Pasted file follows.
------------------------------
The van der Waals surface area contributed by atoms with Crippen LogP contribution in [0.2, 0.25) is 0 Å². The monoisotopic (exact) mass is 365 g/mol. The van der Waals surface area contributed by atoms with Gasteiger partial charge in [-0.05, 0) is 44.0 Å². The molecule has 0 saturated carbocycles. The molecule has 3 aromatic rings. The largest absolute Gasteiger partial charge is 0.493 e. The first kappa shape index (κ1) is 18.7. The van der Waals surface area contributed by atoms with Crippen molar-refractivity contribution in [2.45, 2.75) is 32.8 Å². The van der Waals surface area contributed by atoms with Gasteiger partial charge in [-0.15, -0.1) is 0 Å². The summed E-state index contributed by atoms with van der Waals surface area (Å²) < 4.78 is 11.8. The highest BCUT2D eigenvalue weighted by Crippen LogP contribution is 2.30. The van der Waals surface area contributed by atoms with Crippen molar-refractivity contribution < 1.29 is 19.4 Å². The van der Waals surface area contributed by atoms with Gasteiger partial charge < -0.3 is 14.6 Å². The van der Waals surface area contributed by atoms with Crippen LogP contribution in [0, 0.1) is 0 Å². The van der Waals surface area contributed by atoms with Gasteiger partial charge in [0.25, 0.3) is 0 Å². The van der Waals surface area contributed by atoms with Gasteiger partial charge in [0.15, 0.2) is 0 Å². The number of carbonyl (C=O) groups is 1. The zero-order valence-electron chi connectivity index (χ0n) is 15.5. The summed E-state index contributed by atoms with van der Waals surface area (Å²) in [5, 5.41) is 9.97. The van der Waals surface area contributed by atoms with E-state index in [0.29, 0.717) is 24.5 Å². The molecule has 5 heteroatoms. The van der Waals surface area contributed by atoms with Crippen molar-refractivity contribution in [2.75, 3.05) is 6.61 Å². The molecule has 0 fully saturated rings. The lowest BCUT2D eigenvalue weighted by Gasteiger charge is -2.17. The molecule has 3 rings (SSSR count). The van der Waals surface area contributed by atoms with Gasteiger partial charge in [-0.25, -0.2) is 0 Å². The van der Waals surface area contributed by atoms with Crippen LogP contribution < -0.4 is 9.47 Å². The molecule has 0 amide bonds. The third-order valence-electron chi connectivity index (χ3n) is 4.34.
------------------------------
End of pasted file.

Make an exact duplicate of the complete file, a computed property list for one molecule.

The van der Waals surface area contributed by atoms with Crippen LogP contribution in [0.2, 0.25) is 0 Å². The monoisotopic (exact) mass is 365 g/mol. The van der Waals surface area contributed by atoms with Gasteiger partial charge in [-0.05, 0) is 44.0 Å². The molecule has 0 saturated carbocycles. The molecule has 3 aromatic rings. The largest absolute Gasteiger partial charge is 0.493 e. The first kappa shape index (κ1) is 18.7. The van der Waals surface area contributed by atoms with Crippen molar-refractivity contribution in [2.45, 2.75) is 32.8 Å². The van der Waals surface area contributed by atoms with Gasteiger partial charge in [-0.15, -0.1) is 0 Å². The summed E-state index contributed by atoms with van der Waals surface area (Å²) < 4.78 is 11.8. The highest BCUT2D eigenvalue weighted by Crippen LogP contribution is 2.30. The van der Waals surface area contributed by atoms with Crippen molar-refractivity contribution < 1.29 is 19.4 Å². The van der Waals surface area contributed by atoms with Gasteiger partial charge < -0.3 is 14.6 Å². The van der Waals surface area contributed by atoms with Crippen LogP contribution in [0, 0.1) is 0 Å². The van der Waals surface area contributed by atoms with Gasteiger partial charge in [0.25, 0.3) is 0 Å². The van der Waals surface area contributed by atoms with Gasteiger partial charge in [0.15, 0.2) is 0 Å². The number of carbonyl (C=O) groups is 1. The zero-order valence-electron chi connectivity index (χ0n) is 15.5. The summed E-state index contributed by atoms with van der Waals surface area (Å²) in [5, 5.41) is 9.97. The van der Waals surface area contributed by atoms with E-state index in [0.29, 0.717) is 24.5 Å². The molecule has 5 heteroatoms. The van der Waals surface area contributed by atoms with Crippen molar-refractivity contribution in [2.75, 3.05) is 6.61 Å². The molecule has 0 fully saturated rings. The lowest BCUT2D eigenvalue weighted by Gasteiger charge is -2.17. The molecule has 3 rings (SSSR count). The van der Waals surface area contributed by atoms with Gasteiger partial charge in [-0.25, -0.2) is 0 Å². The van der Waals surface area contributed by atoms with Crippen LogP contribution < -0.4 is 9.47 Å². The molecule has 0 amide bonds. The third-order valence-electron chi connectivity index (χ3n) is 4.34.